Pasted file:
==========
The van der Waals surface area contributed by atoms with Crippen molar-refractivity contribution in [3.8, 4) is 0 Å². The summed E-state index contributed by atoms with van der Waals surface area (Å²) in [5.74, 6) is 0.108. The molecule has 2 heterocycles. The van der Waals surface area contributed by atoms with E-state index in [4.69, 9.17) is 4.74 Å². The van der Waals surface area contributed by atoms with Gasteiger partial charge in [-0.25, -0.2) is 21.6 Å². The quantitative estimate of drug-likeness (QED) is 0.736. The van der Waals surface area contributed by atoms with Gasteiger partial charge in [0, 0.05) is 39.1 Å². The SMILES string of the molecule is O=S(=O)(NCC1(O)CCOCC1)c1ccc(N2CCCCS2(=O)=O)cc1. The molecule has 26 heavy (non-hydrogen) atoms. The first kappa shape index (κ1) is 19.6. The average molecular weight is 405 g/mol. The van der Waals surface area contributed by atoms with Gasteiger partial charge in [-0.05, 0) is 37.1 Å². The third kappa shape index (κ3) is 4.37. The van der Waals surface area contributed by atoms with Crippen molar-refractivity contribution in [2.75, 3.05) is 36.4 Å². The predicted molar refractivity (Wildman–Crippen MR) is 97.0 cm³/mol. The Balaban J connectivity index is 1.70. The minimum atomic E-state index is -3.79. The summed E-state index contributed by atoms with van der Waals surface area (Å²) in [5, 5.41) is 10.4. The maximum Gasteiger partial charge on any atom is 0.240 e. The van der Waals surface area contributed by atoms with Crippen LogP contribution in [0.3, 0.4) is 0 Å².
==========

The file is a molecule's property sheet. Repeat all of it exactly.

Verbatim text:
The van der Waals surface area contributed by atoms with Crippen molar-refractivity contribution in [3.8, 4) is 0 Å². The summed E-state index contributed by atoms with van der Waals surface area (Å²) in [5.74, 6) is 0.108. The molecule has 2 heterocycles. The van der Waals surface area contributed by atoms with E-state index in [4.69, 9.17) is 4.74 Å². The van der Waals surface area contributed by atoms with Gasteiger partial charge in [-0.25, -0.2) is 21.6 Å². The quantitative estimate of drug-likeness (QED) is 0.736. The van der Waals surface area contributed by atoms with Gasteiger partial charge in [0, 0.05) is 39.1 Å². The SMILES string of the molecule is O=S(=O)(NCC1(O)CCOCC1)c1ccc(N2CCCCS2(=O)=O)cc1. The molecule has 26 heavy (non-hydrogen) atoms. The first kappa shape index (κ1) is 19.6. The average molecular weight is 405 g/mol. The van der Waals surface area contributed by atoms with Gasteiger partial charge in [-0.05, 0) is 37.1 Å². The third kappa shape index (κ3) is 4.37. The van der Waals surface area contributed by atoms with Crippen molar-refractivity contribution in [2.75, 3.05) is 36.4 Å². The predicted molar refractivity (Wildman–Crippen MR) is 97.0 cm³/mol. The Balaban J connectivity index is 1.70. The minimum atomic E-state index is -3.79. The summed E-state index contributed by atoms with van der Waals surface area (Å²) in [5, 5.41) is 10.4. The maximum Gasteiger partial charge on any atom is 0.240 e. The van der Waals surface area contributed by atoms with Crippen LogP contribution in [0.3, 0.4) is 0 Å².